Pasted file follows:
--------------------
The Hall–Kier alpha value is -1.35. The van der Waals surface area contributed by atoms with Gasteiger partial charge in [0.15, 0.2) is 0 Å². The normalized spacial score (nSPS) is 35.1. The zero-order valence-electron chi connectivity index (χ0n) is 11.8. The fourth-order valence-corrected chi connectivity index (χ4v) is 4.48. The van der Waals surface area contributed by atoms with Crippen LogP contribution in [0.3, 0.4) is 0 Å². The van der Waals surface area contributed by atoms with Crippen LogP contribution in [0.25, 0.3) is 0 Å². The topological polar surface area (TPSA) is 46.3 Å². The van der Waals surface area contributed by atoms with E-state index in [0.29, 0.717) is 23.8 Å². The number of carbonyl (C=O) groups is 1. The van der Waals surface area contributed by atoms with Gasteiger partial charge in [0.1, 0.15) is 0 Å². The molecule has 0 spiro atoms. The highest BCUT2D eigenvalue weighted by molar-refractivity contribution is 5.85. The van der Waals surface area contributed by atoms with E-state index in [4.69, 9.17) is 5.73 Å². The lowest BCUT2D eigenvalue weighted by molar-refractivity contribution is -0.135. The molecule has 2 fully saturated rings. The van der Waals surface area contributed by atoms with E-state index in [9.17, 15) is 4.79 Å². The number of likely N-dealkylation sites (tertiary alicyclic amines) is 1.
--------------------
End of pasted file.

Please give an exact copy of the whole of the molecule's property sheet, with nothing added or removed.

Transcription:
The Hall–Kier alpha value is -1.35. The van der Waals surface area contributed by atoms with Gasteiger partial charge in [0.15, 0.2) is 0 Å². The normalized spacial score (nSPS) is 35.1. The zero-order valence-electron chi connectivity index (χ0n) is 11.8. The fourth-order valence-corrected chi connectivity index (χ4v) is 4.48. The van der Waals surface area contributed by atoms with Crippen LogP contribution in [0.3, 0.4) is 0 Å². The van der Waals surface area contributed by atoms with Crippen LogP contribution in [0.25, 0.3) is 0 Å². The topological polar surface area (TPSA) is 46.3 Å². The van der Waals surface area contributed by atoms with E-state index in [0.29, 0.717) is 23.8 Å². The number of carbonyl (C=O) groups is 1. The van der Waals surface area contributed by atoms with Gasteiger partial charge in [0.1, 0.15) is 0 Å². The molecule has 0 spiro atoms. The highest BCUT2D eigenvalue weighted by molar-refractivity contribution is 5.85. The van der Waals surface area contributed by atoms with E-state index in [4.69, 9.17) is 5.73 Å². The lowest BCUT2D eigenvalue weighted by molar-refractivity contribution is -0.135. The molecule has 2 fully saturated rings. The van der Waals surface area contributed by atoms with E-state index in [9.17, 15) is 4.79 Å². The number of likely N-dealkylation sites (tertiary alicyclic amines) is 1.